Annals of Indian Academy of Neurology
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ARTICLE
Year : 2014  |  Volume : 17  |  Issue : 5  |  Page : 107-112

Magnetoencephalography: Basic principles


Department of Neurology, Creighton University School of Medicine, ACH-Creighton University Medical Center, Omaha, Nebraska, USA

Correspondence Address:
Sanjay P Singh
Department of Neurology, 601 North 30th Street, Suite 5300, Omaha, NE-68131
USA
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Source of Support: None, Conflict of Interest: None


DOI: 10.4103/0972-2327.128676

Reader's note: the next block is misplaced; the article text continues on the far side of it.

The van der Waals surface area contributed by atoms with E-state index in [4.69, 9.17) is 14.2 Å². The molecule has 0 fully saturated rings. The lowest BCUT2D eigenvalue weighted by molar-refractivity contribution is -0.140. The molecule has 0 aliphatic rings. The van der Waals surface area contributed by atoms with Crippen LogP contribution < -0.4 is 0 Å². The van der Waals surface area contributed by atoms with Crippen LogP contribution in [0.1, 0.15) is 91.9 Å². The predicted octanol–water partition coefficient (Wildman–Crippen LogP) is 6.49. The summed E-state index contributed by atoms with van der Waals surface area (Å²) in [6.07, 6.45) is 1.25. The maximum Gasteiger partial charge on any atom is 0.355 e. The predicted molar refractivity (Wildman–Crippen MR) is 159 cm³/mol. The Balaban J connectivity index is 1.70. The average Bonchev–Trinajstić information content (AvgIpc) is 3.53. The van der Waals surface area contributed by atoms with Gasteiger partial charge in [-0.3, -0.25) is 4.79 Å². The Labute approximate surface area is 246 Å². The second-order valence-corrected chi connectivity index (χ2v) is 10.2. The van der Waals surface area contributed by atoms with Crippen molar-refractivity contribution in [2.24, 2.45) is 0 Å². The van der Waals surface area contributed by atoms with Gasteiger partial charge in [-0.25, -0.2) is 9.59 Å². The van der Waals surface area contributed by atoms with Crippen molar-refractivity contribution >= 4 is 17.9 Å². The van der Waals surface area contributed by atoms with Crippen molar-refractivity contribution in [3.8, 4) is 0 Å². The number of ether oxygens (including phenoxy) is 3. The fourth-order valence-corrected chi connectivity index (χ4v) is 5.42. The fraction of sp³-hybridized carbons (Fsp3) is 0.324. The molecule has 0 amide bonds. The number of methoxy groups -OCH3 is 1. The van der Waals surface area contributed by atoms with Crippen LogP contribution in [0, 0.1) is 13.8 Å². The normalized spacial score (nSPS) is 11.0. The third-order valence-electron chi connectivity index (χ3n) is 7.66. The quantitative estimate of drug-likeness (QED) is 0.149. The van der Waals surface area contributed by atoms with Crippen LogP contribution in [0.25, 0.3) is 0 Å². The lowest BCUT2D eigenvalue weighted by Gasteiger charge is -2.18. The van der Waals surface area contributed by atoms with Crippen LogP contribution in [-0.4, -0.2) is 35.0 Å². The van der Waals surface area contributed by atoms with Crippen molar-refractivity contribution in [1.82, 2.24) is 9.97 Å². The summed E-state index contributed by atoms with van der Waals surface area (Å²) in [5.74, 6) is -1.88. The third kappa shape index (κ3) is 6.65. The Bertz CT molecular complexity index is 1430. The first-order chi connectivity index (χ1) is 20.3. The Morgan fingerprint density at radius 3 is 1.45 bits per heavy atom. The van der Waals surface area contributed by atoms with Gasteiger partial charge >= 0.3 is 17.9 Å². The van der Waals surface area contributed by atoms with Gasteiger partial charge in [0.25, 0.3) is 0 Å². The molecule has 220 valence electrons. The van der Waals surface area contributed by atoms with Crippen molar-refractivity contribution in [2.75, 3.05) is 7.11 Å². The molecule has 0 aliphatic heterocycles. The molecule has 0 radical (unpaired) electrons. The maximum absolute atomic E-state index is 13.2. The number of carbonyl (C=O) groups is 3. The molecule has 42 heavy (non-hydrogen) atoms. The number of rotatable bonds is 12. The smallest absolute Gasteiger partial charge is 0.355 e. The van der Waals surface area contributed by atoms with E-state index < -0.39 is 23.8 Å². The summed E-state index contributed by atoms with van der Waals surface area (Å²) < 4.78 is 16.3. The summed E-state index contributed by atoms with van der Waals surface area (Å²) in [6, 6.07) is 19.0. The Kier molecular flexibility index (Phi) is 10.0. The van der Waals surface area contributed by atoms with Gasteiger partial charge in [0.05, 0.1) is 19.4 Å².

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Magnetoencephalography (MEG) is the measurement of the magnetic field generated by the electrical activity of neurons. It is usually combined with a magnetic resonance imaging to get what is called magnetic source imaging. The technology that has helped record these minute magnetic fields is super-conducting quantum interference detector which is like a highly sensitive magnetic field meter. To attenuate the external magnetic noise the MEG is housed inside a magnetically shielded room. The actual sensors recording magnetic fields are magnetometers and/or gradiometers. MEG fields pass through the head without any distortion. This is a significant advantage of MEG over electroencephalography. MEG provides a high spatial and temporal resolution. The recording and identification information should be according to the American Clinical Magnetoencephalography Society guidelines published in 2011. MEG currently has two approved indications in the United States, one is for pre-operative brain mapping and the other is for use in epilepsy surgery. MEG studies have shown functional brain tissue inside brain tumors.


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